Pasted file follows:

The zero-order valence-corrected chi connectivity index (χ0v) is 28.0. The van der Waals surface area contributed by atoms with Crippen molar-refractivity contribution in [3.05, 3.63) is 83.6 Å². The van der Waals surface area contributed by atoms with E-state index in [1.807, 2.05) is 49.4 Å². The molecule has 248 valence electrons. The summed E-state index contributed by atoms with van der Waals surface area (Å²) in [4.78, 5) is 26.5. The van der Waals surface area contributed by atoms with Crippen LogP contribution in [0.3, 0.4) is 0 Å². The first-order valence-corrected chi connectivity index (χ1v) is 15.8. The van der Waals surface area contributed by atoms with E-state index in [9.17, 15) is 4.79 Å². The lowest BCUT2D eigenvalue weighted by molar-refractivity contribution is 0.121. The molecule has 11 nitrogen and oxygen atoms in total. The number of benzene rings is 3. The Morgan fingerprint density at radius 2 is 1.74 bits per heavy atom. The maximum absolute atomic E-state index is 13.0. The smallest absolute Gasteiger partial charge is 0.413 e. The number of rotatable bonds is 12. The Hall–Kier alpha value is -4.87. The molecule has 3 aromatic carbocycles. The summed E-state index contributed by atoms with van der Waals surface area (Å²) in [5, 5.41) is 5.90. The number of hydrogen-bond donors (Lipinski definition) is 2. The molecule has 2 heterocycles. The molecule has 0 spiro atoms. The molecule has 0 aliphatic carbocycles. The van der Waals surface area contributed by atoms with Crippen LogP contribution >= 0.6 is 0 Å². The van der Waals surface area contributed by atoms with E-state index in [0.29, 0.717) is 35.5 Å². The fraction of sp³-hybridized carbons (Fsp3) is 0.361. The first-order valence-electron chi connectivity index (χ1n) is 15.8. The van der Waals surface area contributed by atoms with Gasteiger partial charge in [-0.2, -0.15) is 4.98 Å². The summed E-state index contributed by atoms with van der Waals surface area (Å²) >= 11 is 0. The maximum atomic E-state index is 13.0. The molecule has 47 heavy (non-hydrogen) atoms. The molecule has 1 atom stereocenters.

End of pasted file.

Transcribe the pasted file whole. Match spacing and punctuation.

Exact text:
The zero-order valence-corrected chi connectivity index (χ0v) is 28.0. The van der Waals surface area contributed by atoms with Crippen molar-refractivity contribution in [3.05, 3.63) is 83.6 Å². The van der Waals surface area contributed by atoms with E-state index in [1.807, 2.05) is 49.4 Å². The molecule has 248 valence electrons. The summed E-state index contributed by atoms with van der Waals surface area (Å²) in [4.78, 5) is 26.5. The van der Waals surface area contributed by atoms with Crippen LogP contribution in [0.3, 0.4) is 0 Å². The first-order valence-corrected chi connectivity index (χ1v) is 15.8. The van der Waals surface area contributed by atoms with E-state index in [9.17, 15) is 4.79 Å². The lowest BCUT2D eigenvalue weighted by molar-refractivity contribution is 0.121. The molecule has 11 nitrogen and oxygen atoms in total. The number of benzene rings is 3. The Morgan fingerprint density at radius 2 is 1.74 bits per heavy atom. The maximum absolute atomic E-state index is 13.0. The smallest absolute Gasteiger partial charge is 0.413 e. The number of rotatable bonds is 12. The Hall–Kier alpha value is -4.87. The molecule has 3 aromatic carbocycles. The summed E-state index contributed by atoms with van der Waals surface area (Å²) in [5, 5.41) is 5.90. The number of hydrogen-bond donors (Lipinski definition) is 2. The molecule has 2 heterocycles. The molecule has 0 spiro atoms. The molecule has 0 aliphatic carbocycles. The van der Waals surface area contributed by atoms with Crippen LogP contribution >= 0.6 is 0 Å². The van der Waals surface area contributed by atoms with E-state index in [0.29, 0.717) is 35.5 Å². The fraction of sp³-hybridized carbons (Fsp3) is 0.361. The first-order valence-electron chi connectivity index (χ1n) is 15.8. The van der Waals surface area contributed by atoms with Gasteiger partial charge in [-0.2, -0.15) is 4.98 Å². The summed E-state index contributed by atoms with van der Waals surface area (Å²) >= 11 is 0. The maximum atomic E-state index is 13.0. The molecule has 47 heavy (non-hydrogen) atoms. The molecule has 1 atom stereocenters.